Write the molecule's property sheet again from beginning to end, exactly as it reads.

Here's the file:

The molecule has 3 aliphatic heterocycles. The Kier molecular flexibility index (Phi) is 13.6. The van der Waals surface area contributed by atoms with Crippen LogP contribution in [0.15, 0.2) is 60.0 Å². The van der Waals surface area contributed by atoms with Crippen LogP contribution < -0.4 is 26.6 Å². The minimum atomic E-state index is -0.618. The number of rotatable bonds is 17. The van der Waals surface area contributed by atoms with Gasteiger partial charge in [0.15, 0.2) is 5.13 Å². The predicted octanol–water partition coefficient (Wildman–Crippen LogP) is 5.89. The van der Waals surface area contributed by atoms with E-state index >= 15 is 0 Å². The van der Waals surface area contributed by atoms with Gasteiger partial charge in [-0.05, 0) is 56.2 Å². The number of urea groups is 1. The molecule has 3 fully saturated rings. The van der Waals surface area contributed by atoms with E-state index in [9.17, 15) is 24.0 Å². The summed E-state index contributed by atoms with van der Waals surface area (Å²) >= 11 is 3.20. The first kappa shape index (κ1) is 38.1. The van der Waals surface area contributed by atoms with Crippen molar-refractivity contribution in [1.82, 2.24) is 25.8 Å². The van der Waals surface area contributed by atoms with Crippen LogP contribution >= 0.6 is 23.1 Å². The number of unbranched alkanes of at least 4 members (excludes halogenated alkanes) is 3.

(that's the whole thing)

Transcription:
The molecule has 3 aliphatic heterocycles. The Kier molecular flexibility index (Phi) is 13.6. The van der Waals surface area contributed by atoms with Crippen LogP contribution in [0.15, 0.2) is 60.0 Å². The van der Waals surface area contributed by atoms with Crippen LogP contribution < -0.4 is 26.6 Å². The minimum atomic E-state index is -0.618. The number of rotatable bonds is 17. The van der Waals surface area contributed by atoms with Gasteiger partial charge in [0.15, 0.2) is 5.13 Å². The predicted octanol–water partition coefficient (Wildman–Crippen LogP) is 5.89. The van der Waals surface area contributed by atoms with E-state index >= 15 is 0 Å². The van der Waals surface area contributed by atoms with Gasteiger partial charge in [-0.05, 0) is 56.2 Å². The number of urea groups is 1. The molecule has 3 fully saturated rings. The van der Waals surface area contributed by atoms with E-state index in [9.17, 15) is 24.0 Å². The summed E-state index contributed by atoms with van der Waals surface area (Å²) >= 11 is 3.20. The first kappa shape index (κ1) is 38.1. The van der Waals surface area contributed by atoms with Crippen molar-refractivity contribution in [1.82, 2.24) is 25.8 Å². The van der Waals surface area contributed by atoms with Crippen LogP contribution >= 0.6 is 23.1 Å². The number of unbranched alkanes of at least 4 members (excludes halogenated alkanes) is 3.